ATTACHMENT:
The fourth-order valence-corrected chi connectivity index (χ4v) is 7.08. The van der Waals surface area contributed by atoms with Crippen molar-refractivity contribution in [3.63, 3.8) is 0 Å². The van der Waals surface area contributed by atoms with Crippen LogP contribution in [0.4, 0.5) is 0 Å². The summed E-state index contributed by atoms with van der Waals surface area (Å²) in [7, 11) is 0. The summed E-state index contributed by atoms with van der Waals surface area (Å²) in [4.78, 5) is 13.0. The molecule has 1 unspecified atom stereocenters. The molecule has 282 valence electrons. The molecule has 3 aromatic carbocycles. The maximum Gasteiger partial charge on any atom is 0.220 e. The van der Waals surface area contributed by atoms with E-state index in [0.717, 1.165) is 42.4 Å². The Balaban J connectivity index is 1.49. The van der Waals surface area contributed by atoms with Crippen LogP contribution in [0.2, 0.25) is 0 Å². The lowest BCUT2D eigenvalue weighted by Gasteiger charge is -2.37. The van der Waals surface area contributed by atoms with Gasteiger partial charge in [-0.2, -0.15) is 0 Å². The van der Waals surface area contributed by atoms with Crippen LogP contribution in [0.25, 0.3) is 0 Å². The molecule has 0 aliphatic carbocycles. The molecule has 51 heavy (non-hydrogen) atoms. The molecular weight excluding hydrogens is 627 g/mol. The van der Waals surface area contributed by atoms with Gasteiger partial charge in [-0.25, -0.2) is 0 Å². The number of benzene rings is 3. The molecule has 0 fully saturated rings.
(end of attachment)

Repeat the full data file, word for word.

The fourth-order valence-corrected chi connectivity index (χ4v) is 7.08. The van der Waals surface area contributed by atoms with Crippen molar-refractivity contribution in [3.63, 3.8) is 0 Å². The van der Waals surface area contributed by atoms with Crippen LogP contribution in [0.4, 0.5) is 0 Å². The summed E-state index contributed by atoms with van der Waals surface area (Å²) in [7, 11) is 0. The summed E-state index contributed by atoms with van der Waals surface area (Å²) in [4.78, 5) is 13.0. The molecule has 1 unspecified atom stereocenters. The molecule has 282 valence electrons. The molecule has 3 aromatic carbocycles. The maximum Gasteiger partial charge on any atom is 0.220 e. The van der Waals surface area contributed by atoms with E-state index in [0.717, 1.165) is 42.4 Å². The Balaban J connectivity index is 1.49. The van der Waals surface area contributed by atoms with Crippen LogP contribution in [0.2, 0.25) is 0 Å². The lowest BCUT2D eigenvalue weighted by Gasteiger charge is -2.37. The van der Waals surface area contributed by atoms with Gasteiger partial charge in [-0.2, -0.15) is 0 Å². The van der Waals surface area contributed by atoms with Crippen LogP contribution in [0.25, 0.3) is 0 Å². The molecule has 0 aliphatic carbocycles. The molecule has 51 heavy (non-hydrogen) atoms. The molecular weight excluding hydrogens is 627 g/mol. The van der Waals surface area contributed by atoms with Gasteiger partial charge in [-0.25, -0.2) is 0 Å². The number of benzene rings is 3. The molecule has 0 fully saturated rings.